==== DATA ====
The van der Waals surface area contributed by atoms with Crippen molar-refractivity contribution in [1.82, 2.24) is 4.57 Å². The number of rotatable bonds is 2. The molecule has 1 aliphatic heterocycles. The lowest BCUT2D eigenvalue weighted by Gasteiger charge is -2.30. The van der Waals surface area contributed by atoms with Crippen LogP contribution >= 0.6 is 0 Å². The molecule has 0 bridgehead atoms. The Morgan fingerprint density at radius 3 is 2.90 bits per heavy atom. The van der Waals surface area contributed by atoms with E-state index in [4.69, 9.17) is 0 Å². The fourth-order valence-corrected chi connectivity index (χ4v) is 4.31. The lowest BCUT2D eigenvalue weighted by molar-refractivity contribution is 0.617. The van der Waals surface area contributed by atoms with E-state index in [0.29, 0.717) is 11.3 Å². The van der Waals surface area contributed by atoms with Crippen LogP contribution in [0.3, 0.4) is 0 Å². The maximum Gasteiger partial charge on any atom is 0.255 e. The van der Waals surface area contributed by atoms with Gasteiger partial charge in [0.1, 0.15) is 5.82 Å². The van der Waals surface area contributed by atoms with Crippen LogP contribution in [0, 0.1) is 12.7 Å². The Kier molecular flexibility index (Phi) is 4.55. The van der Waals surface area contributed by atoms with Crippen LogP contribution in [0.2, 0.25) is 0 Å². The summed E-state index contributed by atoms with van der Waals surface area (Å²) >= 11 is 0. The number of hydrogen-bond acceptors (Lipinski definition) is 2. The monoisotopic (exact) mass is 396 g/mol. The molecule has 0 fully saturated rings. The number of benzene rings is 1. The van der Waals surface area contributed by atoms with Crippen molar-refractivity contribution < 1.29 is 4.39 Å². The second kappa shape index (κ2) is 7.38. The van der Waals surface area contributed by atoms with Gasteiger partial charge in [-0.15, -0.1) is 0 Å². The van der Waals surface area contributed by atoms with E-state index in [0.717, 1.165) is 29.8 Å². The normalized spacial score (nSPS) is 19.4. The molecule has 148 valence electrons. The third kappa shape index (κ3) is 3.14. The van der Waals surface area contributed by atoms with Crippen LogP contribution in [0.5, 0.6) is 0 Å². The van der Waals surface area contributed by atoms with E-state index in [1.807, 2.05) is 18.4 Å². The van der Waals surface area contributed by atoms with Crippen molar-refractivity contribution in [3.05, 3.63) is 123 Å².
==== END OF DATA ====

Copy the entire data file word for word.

The van der Waals surface area contributed by atoms with Crippen molar-refractivity contribution in [1.82, 2.24) is 4.57 Å². The number of rotatable bonds is 2. The molecule has 1 aliphatic heterocycles. The lowest BCUT2D eigenvalue weighted by Gasteiger charge is -2.30. The van der Waals surface area contributed by atoms with Crippen LogP contribution >= 0.6 is 0 Å². The molecule has 0 bridgehead atoms. The Morgan fingerprint density at radius 3 is 2.90 bits per heavy atom. The van der Waals surface area contributed by atoms with E-state index in [4.69, 9.17) is 0 Å². The fourth-order valence-corrected chi connectivity index (χ4v) is 4.31. The lowest BCUT2D eigenvalue weighted by molar-refractivity contribution is 0.617. The van der Waals surface area contributed by atoms with E-state index in [0.29, 0.717) is 11.3 Å². The van der Waals surface area contributed by atoms with Crippen LogP contribution in [0.3, 0.4) is 0 Å². The maximum Gasteiger partial charge on any atom is 0.255 e. The van der Waals surface area contributed by atoms with Gasteiger partial charge in [0.1, 0.15) is 5.82 Å². The van der Waals surface area contributed by atoms with Crippen LogP contribution in [0, 0.1) is 12.7 Å². The Kier molecular flexibility index (Phi) is 4.55. The van der Waals surface area contributed by atoms with Crippen LogP contribution in [0.2, 0.25) is 0 Å². The summed E-state index contributed by atoms with van der Waals surface area (Å²) >= 11 is 0. The number of hydrogen-bond acceptors (Lipinski definition) is 2. The monoisotopic (exact) mass is 396 g/mol. The molecule has 0 fully saturated rings. The number of benzene rings is 1. The van der Waals surface area contributed by atoms with Crippen molar-refractivity contribution < 1.29 is 4.39 Å². The second kappa shape index (κ2) is 7.38. The van der Waals surface area contributed by atoms with Gasteiger partial charge in [-0.15, -0.1) is 0 Å². The van der Waals surface area contributed by atoms with E-state index in [0.717, 1.165) is 29.8 Å². The normalized spacial score (nSPS) is 19.4. The molecule has 148 valence electrons. The third kappa shape index (κ3) is 3.14. The van der Waals surface area contributed by atoms with Crippen LogP contribution in [0.5, 0.6) is 0 Å². The van der Waals surface area contributed by atoms with E-state index in [1.807, 2.05) is 18.4 Å². The van der Waals surface area contributed by atoms with Crippen molar-refractivity contribution in [3.05, 3.63) is 123 Å².